Eating Oysters

THE LOBSTER AND OYSTER RESTAURANT - A LEADING RESTAURANT FOR EATING OYSTERS

EATING OYSTERS IS HEALTHY

Oysters are bursting with minerals such as zinc, iron and calcium. They also provide vitamins A and B12. Their reputation as an aphrodisiac is not just an old wives’ tale: An American and Italian study in 2005 found that they contain a combination of amino acids which increase levels of sex hormones. Perhaps Casanova, who reportedly ate 50 oysters for breakfast, was on to something. To benefit from these amino acids, the oysters must be eaten very fresh and raw – exactly how we love to serve them at our Oyster Restaurant.

It is also worth remembering that 95% of the world’s oysters are sustainably farmed. They are normally harvested by hand – not by dredging which damages local ecosystems. They actually purify the water around them. For these reasons, farmed oysters were given the highest rating on the authoritative Seafood Watch list. So a visit to our Oyster Restaurant should be entirely guilt-free.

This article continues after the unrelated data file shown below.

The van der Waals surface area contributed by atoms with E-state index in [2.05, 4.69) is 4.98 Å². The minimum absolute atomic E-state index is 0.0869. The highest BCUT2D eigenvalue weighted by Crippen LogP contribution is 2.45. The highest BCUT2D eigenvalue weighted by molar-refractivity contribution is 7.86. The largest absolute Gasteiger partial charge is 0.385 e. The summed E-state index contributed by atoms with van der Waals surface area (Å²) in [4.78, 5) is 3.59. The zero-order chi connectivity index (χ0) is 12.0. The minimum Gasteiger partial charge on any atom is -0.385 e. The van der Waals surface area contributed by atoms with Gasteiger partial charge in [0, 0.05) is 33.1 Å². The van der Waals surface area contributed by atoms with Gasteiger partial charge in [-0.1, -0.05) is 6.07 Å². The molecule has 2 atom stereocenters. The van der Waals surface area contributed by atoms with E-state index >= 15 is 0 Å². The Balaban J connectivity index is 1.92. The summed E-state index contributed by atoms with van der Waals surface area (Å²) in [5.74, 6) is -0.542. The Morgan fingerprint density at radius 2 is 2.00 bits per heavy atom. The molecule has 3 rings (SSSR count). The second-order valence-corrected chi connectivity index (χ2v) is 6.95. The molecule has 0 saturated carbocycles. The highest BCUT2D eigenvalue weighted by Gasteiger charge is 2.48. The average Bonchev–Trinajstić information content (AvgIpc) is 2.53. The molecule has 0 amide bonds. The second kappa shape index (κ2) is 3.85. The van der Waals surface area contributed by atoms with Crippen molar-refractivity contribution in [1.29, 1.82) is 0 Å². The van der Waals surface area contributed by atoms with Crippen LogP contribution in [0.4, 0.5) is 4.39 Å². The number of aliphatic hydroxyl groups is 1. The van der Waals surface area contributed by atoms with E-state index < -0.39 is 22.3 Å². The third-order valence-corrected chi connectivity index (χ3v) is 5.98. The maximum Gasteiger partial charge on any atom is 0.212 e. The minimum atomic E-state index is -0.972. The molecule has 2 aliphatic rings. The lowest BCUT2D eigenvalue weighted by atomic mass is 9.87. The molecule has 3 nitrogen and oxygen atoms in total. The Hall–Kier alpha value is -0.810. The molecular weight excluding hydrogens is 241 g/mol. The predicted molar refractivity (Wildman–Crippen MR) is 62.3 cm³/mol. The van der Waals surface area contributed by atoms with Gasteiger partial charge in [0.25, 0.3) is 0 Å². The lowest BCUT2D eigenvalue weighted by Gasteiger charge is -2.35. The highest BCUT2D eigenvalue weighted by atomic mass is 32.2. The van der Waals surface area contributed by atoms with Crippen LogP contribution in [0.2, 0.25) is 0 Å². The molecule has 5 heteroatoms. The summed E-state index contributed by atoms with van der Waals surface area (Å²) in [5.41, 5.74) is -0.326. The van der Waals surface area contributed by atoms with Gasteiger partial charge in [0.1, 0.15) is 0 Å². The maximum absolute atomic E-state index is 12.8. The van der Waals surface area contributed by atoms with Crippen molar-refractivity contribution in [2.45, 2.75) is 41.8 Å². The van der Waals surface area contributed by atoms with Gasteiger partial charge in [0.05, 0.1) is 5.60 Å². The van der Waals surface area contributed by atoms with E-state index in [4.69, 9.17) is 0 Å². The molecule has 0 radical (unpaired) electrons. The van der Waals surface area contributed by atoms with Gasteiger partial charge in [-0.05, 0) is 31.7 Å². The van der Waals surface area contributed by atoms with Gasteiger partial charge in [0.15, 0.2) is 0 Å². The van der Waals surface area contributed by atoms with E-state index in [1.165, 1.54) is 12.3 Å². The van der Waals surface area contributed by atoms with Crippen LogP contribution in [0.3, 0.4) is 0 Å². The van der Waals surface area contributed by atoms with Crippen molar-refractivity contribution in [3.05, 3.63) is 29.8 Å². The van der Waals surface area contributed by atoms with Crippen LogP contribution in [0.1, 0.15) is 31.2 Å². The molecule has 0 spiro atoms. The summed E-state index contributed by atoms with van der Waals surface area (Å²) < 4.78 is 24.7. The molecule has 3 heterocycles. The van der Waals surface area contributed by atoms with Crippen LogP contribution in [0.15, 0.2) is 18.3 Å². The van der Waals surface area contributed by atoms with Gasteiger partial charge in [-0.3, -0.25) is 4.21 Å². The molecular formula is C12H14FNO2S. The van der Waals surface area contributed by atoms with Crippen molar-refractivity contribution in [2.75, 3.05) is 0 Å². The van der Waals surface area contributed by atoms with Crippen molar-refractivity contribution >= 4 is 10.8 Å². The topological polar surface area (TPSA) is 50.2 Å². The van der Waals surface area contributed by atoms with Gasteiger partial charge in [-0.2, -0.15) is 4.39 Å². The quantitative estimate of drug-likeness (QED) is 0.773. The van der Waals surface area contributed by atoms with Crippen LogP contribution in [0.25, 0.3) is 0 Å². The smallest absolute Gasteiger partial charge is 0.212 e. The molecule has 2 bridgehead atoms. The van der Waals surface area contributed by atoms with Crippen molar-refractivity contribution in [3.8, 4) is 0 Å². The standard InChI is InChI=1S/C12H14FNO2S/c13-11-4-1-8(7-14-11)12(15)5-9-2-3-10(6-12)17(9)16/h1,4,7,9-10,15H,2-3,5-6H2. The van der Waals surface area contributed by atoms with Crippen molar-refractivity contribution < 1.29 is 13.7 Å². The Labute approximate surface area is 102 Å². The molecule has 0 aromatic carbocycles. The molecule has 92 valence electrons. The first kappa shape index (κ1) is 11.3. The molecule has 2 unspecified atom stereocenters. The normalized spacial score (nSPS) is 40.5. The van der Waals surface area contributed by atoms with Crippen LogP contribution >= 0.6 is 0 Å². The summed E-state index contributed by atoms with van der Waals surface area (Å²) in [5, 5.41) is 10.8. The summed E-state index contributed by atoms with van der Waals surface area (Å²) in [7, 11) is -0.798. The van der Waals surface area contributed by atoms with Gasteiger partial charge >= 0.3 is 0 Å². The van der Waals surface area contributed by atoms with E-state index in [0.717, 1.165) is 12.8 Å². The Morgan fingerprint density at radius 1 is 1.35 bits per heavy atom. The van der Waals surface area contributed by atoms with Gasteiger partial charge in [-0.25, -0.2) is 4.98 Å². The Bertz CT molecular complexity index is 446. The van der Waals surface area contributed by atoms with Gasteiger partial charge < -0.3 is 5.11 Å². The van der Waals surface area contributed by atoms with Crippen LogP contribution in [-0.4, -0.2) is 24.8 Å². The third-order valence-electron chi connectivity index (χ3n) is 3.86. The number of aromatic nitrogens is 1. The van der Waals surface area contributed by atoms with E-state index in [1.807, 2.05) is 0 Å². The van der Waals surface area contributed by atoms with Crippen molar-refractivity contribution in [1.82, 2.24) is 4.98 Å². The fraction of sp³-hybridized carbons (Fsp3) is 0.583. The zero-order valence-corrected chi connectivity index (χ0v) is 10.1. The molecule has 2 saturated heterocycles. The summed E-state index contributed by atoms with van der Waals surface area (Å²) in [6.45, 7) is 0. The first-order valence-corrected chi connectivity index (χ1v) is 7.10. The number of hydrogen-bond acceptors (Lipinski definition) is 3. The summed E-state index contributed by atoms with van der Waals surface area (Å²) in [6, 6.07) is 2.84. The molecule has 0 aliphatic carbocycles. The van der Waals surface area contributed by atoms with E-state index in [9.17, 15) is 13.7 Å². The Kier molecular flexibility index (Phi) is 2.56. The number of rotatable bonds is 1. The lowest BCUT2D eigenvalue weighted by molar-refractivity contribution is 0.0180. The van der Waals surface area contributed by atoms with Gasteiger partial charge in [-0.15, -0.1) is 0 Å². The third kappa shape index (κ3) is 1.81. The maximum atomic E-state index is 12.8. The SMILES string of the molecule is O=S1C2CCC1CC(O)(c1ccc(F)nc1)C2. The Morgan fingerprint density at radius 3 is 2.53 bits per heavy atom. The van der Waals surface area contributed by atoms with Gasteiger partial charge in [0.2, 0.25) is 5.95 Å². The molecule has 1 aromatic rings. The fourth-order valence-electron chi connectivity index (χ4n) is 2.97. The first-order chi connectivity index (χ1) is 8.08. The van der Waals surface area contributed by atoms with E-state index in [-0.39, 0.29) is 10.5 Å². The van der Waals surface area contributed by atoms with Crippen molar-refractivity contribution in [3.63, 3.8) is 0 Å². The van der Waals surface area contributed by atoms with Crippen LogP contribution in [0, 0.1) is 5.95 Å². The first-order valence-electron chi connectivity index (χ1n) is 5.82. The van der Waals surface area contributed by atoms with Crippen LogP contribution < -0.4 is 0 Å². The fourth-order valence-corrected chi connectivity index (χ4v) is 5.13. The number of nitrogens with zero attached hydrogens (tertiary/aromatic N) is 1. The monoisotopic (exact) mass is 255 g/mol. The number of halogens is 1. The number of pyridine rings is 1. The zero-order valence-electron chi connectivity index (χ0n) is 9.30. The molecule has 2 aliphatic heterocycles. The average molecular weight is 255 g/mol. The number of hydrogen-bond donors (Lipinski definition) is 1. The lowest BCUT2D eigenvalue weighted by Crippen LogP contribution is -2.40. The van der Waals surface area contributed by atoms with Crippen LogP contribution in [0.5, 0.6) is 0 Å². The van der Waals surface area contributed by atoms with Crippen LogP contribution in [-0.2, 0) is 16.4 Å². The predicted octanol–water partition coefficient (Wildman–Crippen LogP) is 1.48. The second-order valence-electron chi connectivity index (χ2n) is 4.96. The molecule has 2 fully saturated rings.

OYSTERS THEN AND NOW

Ancient piles of oyster shells show that oysters have been important as food since prehistoric times. The ancient Romans were clearly very fond of oysters, particularly, it seems, oysters from Cancale in France. Sergius Orata, the noted ancient Roman hydraulics expert, was said to be so skilled at oyster cultivation that he could grow them on the roof of his house.

Oysters have not always been a luxury item. In the early 19th century in both Europe and coastal America they were cheap and mainly eaten by the working classes. Eventually, however, rising demand for oysters exhausted many large beds, leading to increased prices. France is still Europe’s largest oyster producer. At our oyster restaurant, oysters, largely from France’s finest sources, are generally served the classic French way – raw, in the shell, with lemon juice and mignonette, a vinaigrette with shallots and cracked white pepper.